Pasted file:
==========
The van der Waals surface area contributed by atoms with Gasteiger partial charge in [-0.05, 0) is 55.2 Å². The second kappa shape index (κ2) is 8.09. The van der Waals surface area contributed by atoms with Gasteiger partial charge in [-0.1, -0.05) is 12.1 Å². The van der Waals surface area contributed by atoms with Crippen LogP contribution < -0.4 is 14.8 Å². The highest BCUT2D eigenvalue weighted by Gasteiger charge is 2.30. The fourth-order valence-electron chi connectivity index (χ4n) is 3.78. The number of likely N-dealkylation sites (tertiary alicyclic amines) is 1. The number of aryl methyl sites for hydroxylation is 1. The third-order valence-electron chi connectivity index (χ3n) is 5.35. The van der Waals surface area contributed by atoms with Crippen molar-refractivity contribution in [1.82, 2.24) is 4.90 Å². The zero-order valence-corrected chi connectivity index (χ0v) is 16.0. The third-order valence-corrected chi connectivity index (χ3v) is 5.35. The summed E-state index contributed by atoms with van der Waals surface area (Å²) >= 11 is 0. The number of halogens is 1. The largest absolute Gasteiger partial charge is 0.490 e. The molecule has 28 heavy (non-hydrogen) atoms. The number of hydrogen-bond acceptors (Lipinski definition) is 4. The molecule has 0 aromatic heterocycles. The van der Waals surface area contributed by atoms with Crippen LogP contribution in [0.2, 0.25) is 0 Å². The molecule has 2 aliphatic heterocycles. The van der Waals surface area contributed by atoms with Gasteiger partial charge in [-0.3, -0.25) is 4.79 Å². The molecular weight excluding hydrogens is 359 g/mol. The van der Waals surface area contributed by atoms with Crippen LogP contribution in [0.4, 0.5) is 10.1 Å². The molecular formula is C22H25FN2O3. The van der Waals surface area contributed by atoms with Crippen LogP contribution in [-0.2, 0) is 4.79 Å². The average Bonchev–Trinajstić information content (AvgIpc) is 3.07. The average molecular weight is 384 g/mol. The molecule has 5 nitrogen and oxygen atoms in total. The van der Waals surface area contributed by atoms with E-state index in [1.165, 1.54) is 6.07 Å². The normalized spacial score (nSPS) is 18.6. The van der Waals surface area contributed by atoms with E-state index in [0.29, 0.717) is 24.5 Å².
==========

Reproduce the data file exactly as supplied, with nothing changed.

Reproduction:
The van der Waals surface area contributed by atoms with Gasteiger partial charge in [-0.05, 0) is 55.2 Å². The second kappa shape index (κ2) is 8.09. The van der Waals surface area contributed by atoms with Gasteiger partial charge in [-0.1, -0.05) is 12.1 Å². The van der Waals surface area contributed by atoms with Crippen LogP contribution < -0.4 is 14.8 Å². The highest BCUT2D eigenvalue weighted by Gasteiger charge is 2.30. The fourth-order valence-electron chi connectivity index (χ4n) is 3.78. The number of likely N-dealkylation sites (tertiary alicyclic amines) is 1. The number of aryl methyl sites for hydroxylation is 1. The third-order valence-electron chi connectivity index (χ3n) is 5.35. The van der Waals surface area contributed by atoms with Crippen molar-refractivity contribution in [1.82, 2.24) is 4.90 Å². The zero-order valence-corrected chi connectivity index (χ0v) is 16.0. The third-order valence-corrected chi connectivity index (χ3v) is 5.35. The summed E-state index contributed by atoms with van der Waals surface area (Å²) >= 11 is 0. The number of halogens is 1. The largest absolute Gasteiger partial charge is 0.490 e. The molecule has 28 heavy (non-hydrogen) atoms. The number of hydrogen-bond acceptors (Lipinski definition) is 4. The molecule has 0 aromatic heterocycles. The van der Waals surface area contributed by atoms with Crippen LogP contribution in [0.2, 0.25) is 0 Å². The molecule has 2 aliphatic heterocycles. The van der Waals surface area contributed by atoms with Gasteiger partial charge in [-0.3, -0.25) is 4.79 Å². The molecular weight excluding hydrogens is 359 g/mol. The van der Waals surface area contributed by atoms with Crippen LogP contribution in [0.4, 0.5) is 10.1 Å². The molecular formula is C22H25FN2O3. The van der Waals surface area contributed by atoms with Crippen LogP contribution in [-0.2, 0) is 4.79 Å². The average Bonchev–Trinajstić information content (AvgIpc) is 3.07. The average molecular weight is 384 g/mol. The molecule has 5 nitrogen and oxygen atoms in total. The van der Waals surface area contributed by atoms with E-state index in [1.165, 1.54) is 6.07 Å². The normalized spacial score (nSPS) is 18.6. The van der Waals surface area contributed by atoms with E-state index in [0.29, 0.717) is 24.5 Å².